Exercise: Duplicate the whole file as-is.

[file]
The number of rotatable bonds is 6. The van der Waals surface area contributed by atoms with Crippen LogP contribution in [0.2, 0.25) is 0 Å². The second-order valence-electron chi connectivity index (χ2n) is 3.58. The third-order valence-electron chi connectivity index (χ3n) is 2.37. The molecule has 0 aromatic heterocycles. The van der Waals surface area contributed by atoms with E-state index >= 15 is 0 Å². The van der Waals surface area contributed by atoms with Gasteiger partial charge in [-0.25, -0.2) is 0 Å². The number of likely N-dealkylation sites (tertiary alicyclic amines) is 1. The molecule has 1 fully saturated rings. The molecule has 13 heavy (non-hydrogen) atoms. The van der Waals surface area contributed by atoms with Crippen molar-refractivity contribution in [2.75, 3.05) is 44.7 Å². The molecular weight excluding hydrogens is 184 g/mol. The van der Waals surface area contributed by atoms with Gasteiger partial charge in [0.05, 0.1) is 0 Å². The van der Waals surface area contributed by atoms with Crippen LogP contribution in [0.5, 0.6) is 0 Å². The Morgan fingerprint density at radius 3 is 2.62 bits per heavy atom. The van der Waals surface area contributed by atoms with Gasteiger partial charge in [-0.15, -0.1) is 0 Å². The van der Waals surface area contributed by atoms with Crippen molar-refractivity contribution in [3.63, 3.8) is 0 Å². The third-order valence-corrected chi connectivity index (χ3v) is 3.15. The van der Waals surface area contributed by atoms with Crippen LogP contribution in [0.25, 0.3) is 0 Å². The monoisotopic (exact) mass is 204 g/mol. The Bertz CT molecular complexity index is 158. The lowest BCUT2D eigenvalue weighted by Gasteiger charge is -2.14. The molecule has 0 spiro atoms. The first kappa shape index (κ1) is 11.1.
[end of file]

The number of rotatable bonds is 6. The van der Waals surface area contributed by atoms with Crippen LogP contribution in [0.2, 0.25) is 0 Å². The second-order valence-electron chi connectivity index (χ2n) is 3.58. The third-order valence-electron chi connectivity index (χ3n) is 2.37. The molecule has 0 aromatic heterocycles. The van der Waals surface area contributed by atoms with E-state index >= 15 is 0 Å². The van der Waals surface area contributed by atoms with Gasteiger partial charge in [-0.25, -0.2) is 0 Å². The number of likely N-dealkylation sites (tertiary alicyclic amines) is 1. The molecule has 1 fully saturated rings. The molecule has 13 heavy (non-hydrogen) atoms. The van der Waals surface area contributed by atoms with Crippen molar-refractivity contribution in [2.75, 3.05) is 44.7 Å². The molecular weight excluding hydrogens is 184 g/mol. The van der Waals surface area contributed by atoms with Gasteiger partial charge in [0.05, 0.1) is 0 Å². The van der Waals surface area contributed by atoms with Crippen LogP contribution in [0.5, 0.6) is 0 Å². The Morgan fingerprint density at radius 3 is 2.62 bits per heavy atom. The van der Waals surface area contributed by atoms with Gasteiger partial charge in [-0.15, -0.1) is 0 Å². The van der Waals surface area contributed by atoms with Crippen molar-refractivity contribution in [3.63, 3.8) is 0 Å². The third-order valence-corrected chi connectivity index (χ3v) is 3.15. The van der Waals surface area contributed by atoms with Crippen LogP contribution in [0.25, 0.3) is 0 Å². The monoisotopic (exact) mass is 204 g/mol. The Bertz CT molecular complexity index is 158. The lowest BCUT2D eigenvalue weighted by Gasteiger charge is -2.14. The molecule has 0 spiro atoms. The first kappa shape index (κ1) is 11.1.